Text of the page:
• Uniform Narcotic Drug Act of 1932

    • Almost all states have adopted a general fraud statute that prohibit obtaining drugs by: fraud, deceit, misrepresentation, subterfuge or concealment of material fact.


Doctor Shopping Laws, cont.

  • Specific doctor shopping laws:

    • Prohibit patients from withholding prior prescription information from any health care provider.

  • Example:

    • South Dakota: any person who knowingly obtains a controlled substance from a medical practitioner and who knowingly withholds information from that medical practitioner that (s)he has obtained a controlled substance of similar therapeutic use in a concurrent time period from another medical practitioner.


States with Doctor Shopping Laws

Source: National Center for Injury Prevention and Control, 2011.


Tamper-Resistant Form Laws

  • Requiring special tamper-resistant prescription forms for controlled substances.

  • As of 2008, all prescriptions covered by the Medicaid program are required to use special tamper-resistant prescription forms.

  • In Oklahoma:

    • Tamper-resistant prescription forms are required for all prescriptions.

    • All written prescriptions must conform with federal tamper-resistant prescription form regulations.


States with Tamper-Resistant Form Laws

Source: National Center for Injury Prevention and Control, 2011.


2012 Tamper-Resistant Legislation

Tennessee Senate Bill 3003:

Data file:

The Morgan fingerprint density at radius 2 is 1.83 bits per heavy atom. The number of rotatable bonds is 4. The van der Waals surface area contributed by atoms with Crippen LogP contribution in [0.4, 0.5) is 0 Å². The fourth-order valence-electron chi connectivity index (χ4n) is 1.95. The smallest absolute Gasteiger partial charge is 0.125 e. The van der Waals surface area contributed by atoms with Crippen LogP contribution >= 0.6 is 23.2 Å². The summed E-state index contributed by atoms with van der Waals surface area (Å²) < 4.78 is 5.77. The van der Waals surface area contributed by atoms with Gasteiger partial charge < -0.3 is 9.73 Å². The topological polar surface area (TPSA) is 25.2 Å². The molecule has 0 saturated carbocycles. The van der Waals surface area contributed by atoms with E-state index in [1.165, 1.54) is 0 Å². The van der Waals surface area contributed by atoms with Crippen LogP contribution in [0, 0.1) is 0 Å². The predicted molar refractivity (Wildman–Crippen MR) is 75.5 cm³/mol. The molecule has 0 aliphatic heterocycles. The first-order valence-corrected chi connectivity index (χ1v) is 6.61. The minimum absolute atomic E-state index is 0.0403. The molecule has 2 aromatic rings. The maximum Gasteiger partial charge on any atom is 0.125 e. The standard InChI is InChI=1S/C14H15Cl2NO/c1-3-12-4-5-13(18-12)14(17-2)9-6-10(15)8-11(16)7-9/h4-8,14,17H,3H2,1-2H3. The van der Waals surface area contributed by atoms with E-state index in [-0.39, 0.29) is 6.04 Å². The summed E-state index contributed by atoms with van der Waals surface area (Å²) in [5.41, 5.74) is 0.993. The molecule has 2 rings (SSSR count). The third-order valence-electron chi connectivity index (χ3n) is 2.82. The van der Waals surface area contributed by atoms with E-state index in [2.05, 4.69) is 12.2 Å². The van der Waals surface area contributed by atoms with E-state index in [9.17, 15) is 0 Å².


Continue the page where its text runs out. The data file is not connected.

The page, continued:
Requires the board of pharmacy to publish a list of opioid drugs incorporating tamper-resistant technology. Enacted, 2012.


Pain Management Clinic Laws

  • Pain management clinics or “pill mills” are facilities that employ a physician who is primarily engaged in the treatment of pain by prescribing or dispensing controlled substance medications.

  • Pain clinic laws typically require oversight of clinic or describes specific regulations (patient registration, physician licensure, ownership requirements, payment methods, etc.).


States with Pain Management Clinic Laws

Source: National Center for Injury Prevention and Control, 2011.


2012 Pain Management Clinic Legislation

Tennessee House Bill 1040:

Establishes certain requirements for pain management clinics including allowed payment methods, limits on clinic ownership, and prescription limits. Enacted, 2012.


Immunity from Prosecution Laws

  • Provides a degree of immunity to an individual seeking help for themselves or for another person experiencing an overdose.

  • Examples:

    • A person experiencing an overdose and needing medical attention will not be prosecuted for possession resulting from evidence gained from the call for help (New Mexico and Washington).

      • Protection from prosecution will not extend to other criminal charges (Washington).


States with Immunity or “Good Samaritan” Laws

Source: National Center for Injury Prevention and Control, 2011.


Hollie Hendrikson, MSc.

Hollie.Hendrikson@ncsl.org

303-856-1525

http://www.ncsl.org/issues-research/health/prevention-of-prescription-drug-overdose-and-abuse.aspx